Friday, January 27, 2012

The Memory Palace

It was as far as I know the Greeks who came up with the idea of the Memory Palace. The first time I ran across it was in Thomas Harris's book, Hannibal, in which Hannibal Lecter had built an extensive Memory Palace during his incarceration.

At the end of the novel Harris recommended two books: The Art of Memory and The Memory Palace of Matteo Ricci, the latter of which is in the public domain and therefore available online for free.

The Memory Palace is based on the idea of associating ideas with each other, and then placing them in a building. It doesn't necessarily have to be a building, though. I use a forest, specifically a grove of trees.

I have found it works very well.

One of the favorite pictures is Gerrit Dou's Astronomer by Candlelight (actually I'm fond of all of Dou's paintings). How do I remember his name and the name of the painting? It's the first thing I put in my Memory Palace.

The sign to the grove has "Play" written above it. Why "play"?

What the astronomer was doing was playing. It was very serious play, but play none the less. You can see the absorption on his face.

Since that particular grove is "Play," the next thing I put in it is Stuart Brown, who studies play. The first video of his I saw was about a polar bear encountering a sled dog.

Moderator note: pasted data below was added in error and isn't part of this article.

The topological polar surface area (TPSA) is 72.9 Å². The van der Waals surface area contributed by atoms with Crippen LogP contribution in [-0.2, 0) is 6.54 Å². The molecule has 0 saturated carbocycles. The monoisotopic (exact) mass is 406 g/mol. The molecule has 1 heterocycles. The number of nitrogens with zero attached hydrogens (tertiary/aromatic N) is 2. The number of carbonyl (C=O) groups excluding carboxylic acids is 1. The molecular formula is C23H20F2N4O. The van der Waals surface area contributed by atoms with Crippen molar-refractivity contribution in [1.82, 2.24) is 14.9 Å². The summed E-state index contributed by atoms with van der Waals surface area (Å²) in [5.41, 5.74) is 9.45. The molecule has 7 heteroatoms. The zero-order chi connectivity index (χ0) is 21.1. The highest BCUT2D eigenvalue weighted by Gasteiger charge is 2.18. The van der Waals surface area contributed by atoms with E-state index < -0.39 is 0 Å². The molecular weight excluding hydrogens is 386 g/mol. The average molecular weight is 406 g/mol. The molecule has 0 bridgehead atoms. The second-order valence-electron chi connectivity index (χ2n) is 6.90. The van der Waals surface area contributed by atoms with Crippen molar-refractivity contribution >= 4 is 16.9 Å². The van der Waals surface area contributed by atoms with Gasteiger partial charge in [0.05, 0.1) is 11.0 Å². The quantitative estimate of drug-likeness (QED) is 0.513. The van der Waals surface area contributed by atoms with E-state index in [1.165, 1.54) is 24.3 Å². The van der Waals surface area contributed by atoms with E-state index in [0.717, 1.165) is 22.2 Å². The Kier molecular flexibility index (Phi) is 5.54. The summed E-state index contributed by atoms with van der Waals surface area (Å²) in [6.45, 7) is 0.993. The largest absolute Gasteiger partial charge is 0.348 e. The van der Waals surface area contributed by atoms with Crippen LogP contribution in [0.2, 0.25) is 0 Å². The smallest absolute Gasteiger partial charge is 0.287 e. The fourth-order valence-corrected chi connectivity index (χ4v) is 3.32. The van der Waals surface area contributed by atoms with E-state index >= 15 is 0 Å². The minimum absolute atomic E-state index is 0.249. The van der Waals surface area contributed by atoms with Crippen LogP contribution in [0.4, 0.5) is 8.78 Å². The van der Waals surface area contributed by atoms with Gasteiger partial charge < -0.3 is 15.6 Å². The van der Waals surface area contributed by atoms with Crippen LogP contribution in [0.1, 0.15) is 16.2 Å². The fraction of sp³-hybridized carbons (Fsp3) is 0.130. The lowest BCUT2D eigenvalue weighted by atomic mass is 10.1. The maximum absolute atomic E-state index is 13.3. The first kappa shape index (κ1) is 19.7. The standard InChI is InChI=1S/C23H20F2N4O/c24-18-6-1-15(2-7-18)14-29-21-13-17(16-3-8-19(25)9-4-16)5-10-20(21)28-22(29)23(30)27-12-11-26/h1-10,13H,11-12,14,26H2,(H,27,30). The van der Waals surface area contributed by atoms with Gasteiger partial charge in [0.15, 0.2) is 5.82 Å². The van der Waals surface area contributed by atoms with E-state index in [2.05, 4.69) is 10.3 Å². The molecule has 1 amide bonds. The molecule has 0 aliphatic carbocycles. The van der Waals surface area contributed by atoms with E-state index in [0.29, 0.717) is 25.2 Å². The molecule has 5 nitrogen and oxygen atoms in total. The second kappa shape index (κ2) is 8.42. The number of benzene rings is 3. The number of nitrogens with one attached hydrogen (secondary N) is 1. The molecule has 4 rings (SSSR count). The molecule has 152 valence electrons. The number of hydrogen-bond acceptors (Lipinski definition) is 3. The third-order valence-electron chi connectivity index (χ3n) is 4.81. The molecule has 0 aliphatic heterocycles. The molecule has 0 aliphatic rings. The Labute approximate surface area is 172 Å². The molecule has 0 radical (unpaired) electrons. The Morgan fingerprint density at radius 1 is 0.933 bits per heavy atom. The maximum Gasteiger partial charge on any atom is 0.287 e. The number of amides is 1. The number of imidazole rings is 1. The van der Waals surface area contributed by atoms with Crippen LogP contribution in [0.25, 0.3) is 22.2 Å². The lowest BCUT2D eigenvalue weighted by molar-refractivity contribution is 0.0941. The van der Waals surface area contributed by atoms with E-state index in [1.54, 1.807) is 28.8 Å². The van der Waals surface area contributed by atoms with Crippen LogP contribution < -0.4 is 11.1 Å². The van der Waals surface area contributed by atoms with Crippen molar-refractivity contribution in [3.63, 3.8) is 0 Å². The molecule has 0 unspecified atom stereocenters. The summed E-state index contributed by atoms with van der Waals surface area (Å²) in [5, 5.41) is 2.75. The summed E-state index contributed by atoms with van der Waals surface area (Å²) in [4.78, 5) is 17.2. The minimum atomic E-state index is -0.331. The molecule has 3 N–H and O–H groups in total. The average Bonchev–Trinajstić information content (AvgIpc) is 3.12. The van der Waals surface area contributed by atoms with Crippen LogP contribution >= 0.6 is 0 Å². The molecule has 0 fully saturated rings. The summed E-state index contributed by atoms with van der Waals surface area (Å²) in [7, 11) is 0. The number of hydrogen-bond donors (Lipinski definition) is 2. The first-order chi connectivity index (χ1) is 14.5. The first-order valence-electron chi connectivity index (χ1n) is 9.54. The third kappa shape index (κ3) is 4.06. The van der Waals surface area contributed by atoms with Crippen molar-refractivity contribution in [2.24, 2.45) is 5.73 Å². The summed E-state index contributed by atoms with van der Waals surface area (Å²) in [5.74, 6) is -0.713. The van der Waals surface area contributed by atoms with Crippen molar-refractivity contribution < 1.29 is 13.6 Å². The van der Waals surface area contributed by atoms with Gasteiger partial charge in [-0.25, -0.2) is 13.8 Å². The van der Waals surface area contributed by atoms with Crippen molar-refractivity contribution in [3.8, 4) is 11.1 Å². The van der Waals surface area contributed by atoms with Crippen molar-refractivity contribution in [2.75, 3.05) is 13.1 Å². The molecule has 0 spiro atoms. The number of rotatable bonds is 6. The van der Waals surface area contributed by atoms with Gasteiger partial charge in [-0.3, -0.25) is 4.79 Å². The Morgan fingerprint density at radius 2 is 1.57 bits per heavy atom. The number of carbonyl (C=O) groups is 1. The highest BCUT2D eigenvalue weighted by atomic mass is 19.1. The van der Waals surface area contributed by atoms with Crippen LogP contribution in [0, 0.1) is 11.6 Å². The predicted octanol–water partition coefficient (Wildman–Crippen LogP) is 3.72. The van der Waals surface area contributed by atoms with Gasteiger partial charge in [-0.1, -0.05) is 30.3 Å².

Usually the dog would have been gone in less than a minute, but the dog did a play bow...and the bear starting playing with him. Then he wandered off and the dog lived.

That "play" studied by Stuart Brown is associated in my grove with comedy improvisation, which is play, and is based on "Refuse no offers."

I have seen improvisational comedy, and at first thought it was staged. They do practice, and they have to have natural talent, but they are improvising.

When someone says something, the other person accepts the offer, and builds on it.

These three things, all in one place in my memory, all associated with each other, are things I will never forget.

It's too bad the Memory Palace is not taught in school. I would have probably done much better at math, at which I have very little talent. The public schools are bad enough as it is. It would be a wonderful addition to education. Real education, that is.

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